Ty Pennington should demand a finder's fee: The success of ABC's Extreme Makeover: Home Edition has rival TV executives scrambling to build their own knockoffs. ''Everyone's playing out this Queen for a Day genre,'' explains William Morris agent Mark Itkin. And despite omens to the contrary, Mark Cuban didn't single-handedly kill off elimination shows and docudramas with The Benefactor. Those are in high demand too, making this year's market for unscripted series stronger than ever. ''Reality shows are a staple now,'' says Itkin. ''They're cheaper, can be produced quickly, and they help fix bad time periods.'' Here's what to expect from the genre in the next six months:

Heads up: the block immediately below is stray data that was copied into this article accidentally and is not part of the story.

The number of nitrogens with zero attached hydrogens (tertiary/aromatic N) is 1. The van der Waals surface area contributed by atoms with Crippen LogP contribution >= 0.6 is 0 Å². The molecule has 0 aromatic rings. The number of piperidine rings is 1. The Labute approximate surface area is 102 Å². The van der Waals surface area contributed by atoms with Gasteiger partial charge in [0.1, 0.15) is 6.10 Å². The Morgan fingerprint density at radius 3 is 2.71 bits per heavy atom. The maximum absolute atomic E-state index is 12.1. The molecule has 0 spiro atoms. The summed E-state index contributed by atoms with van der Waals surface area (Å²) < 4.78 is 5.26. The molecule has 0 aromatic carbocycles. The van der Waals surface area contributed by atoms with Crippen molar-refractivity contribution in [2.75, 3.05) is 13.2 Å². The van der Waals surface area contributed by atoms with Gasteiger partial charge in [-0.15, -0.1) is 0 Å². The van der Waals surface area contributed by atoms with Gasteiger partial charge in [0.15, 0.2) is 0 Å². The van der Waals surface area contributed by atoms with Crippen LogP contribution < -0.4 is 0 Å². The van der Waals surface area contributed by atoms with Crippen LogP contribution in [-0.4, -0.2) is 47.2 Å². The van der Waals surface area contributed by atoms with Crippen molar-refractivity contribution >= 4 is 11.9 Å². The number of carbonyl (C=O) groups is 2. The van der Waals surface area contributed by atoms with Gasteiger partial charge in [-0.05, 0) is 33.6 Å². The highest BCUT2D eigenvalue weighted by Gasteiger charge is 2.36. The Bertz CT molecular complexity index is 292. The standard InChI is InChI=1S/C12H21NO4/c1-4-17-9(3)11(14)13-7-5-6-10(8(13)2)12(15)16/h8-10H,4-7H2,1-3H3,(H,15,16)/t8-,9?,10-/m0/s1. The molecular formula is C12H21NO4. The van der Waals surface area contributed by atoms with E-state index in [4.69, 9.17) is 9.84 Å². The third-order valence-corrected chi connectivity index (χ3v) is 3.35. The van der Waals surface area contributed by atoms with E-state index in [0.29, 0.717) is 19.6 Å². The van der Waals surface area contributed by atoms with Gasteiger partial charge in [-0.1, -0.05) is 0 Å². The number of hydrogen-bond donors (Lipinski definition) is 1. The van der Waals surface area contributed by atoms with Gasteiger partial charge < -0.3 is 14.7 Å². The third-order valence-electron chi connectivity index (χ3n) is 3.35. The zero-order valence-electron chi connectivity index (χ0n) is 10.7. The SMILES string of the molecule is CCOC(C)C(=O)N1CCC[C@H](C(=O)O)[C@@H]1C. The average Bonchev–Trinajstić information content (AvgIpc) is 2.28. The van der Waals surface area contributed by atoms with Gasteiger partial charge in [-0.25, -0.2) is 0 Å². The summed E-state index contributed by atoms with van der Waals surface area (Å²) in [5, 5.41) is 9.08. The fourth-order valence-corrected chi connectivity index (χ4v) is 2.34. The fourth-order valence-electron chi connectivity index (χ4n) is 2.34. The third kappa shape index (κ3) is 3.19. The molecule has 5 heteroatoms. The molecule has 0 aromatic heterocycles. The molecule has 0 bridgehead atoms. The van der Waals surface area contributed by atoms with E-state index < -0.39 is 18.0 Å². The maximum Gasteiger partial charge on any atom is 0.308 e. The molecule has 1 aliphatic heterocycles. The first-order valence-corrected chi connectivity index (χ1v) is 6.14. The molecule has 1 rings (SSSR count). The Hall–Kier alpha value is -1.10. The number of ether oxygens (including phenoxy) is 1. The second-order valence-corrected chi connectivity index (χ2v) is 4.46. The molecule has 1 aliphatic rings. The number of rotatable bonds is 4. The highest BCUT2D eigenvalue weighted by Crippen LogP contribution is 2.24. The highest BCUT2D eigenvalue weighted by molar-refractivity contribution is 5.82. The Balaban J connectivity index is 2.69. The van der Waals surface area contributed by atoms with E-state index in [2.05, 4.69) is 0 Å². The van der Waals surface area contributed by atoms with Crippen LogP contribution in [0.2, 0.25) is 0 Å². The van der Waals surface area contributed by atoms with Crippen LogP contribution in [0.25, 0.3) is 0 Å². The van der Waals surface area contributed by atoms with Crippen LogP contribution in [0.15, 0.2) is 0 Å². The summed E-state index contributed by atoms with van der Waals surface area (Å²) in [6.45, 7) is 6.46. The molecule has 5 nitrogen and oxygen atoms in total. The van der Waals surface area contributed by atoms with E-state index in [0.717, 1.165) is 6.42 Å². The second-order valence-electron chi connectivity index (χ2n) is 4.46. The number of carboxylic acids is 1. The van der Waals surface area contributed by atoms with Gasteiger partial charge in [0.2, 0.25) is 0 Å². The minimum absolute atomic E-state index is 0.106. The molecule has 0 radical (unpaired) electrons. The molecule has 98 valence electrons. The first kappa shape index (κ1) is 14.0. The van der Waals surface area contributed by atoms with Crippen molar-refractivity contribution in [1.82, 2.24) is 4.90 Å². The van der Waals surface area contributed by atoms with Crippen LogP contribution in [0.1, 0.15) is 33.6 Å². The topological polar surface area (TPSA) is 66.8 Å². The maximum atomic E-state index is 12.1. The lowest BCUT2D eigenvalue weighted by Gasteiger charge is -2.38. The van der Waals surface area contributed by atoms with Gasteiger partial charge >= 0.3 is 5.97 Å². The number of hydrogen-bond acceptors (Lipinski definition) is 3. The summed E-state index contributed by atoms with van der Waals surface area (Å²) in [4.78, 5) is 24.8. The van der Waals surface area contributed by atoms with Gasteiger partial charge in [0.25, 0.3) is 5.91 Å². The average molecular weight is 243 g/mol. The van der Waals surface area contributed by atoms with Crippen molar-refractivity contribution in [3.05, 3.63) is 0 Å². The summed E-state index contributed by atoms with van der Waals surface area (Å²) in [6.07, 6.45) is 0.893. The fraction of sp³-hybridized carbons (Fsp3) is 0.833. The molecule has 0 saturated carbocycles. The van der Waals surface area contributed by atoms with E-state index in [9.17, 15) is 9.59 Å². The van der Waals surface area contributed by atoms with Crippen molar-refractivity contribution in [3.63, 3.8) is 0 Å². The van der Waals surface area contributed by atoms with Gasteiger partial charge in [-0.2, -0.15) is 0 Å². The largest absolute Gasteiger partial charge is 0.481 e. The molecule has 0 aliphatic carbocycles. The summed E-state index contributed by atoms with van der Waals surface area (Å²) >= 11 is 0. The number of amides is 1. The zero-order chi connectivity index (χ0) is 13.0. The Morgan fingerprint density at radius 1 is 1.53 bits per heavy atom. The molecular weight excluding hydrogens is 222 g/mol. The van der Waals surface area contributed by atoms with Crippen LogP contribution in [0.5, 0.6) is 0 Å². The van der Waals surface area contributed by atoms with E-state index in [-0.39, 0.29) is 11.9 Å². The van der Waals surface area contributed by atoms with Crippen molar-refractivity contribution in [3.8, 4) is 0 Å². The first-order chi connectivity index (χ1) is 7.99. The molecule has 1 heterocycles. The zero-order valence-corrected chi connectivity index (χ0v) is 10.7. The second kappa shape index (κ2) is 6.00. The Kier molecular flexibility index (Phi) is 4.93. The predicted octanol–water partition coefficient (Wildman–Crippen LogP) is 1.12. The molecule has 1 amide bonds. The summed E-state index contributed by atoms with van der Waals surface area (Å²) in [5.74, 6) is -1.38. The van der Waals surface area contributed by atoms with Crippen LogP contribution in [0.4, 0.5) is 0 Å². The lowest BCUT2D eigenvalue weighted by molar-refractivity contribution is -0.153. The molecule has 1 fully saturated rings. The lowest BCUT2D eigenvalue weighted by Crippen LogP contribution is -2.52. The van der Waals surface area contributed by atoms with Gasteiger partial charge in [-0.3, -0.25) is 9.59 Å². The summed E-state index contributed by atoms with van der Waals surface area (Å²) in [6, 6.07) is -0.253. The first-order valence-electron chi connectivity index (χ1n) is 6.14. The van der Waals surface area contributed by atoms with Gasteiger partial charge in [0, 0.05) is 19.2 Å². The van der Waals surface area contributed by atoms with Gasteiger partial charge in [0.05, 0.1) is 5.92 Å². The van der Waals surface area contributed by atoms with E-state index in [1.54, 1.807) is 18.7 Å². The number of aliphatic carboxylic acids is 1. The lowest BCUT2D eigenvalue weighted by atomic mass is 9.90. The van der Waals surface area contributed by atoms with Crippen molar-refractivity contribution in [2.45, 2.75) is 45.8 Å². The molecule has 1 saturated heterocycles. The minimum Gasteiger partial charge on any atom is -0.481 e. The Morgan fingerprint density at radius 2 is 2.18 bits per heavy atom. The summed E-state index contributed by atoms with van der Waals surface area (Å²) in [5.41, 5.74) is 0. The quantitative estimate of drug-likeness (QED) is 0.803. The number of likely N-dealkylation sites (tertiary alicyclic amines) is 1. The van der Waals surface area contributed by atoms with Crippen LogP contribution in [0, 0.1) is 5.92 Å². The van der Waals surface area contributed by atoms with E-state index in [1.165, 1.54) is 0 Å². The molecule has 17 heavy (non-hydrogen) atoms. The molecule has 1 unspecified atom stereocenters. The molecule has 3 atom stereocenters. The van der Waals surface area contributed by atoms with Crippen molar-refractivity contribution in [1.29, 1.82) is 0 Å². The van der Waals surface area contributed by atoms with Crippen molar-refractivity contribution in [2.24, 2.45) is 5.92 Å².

Do-overs In a real-life Fantasy Island, CBS allows contestants to fulfill an alternate reality in Crossroads (fall), while ABC gives nine kids a chance to turn around their lives in Brat Camp (summer), both from Big Brother exec producer Allison Grodner.
Doctor's orders ABC sends a team of experts to help families who can't pay for medical care in Miracle Workers (fall). Fox, the network that made dozens of women feel inadequate on The Swan, makes dozens of middleagers feel inadequate on Who Wants to Live Forever (fall), a series that promises to shave years off contestants' ages.
Cut from the same cloth On the high heels of Project Runway, CBS unveils The Cut, in which 16 would-be designers vie for the chance to work for Tommy Hilfiger (June); On NBC, Paris' mom, Kathy Hilton, weeds the dandelions from the daisies in I Want to Be a Hilton (summer), and Martha Stewart finds a protégé in her version of The Apprentice (fall).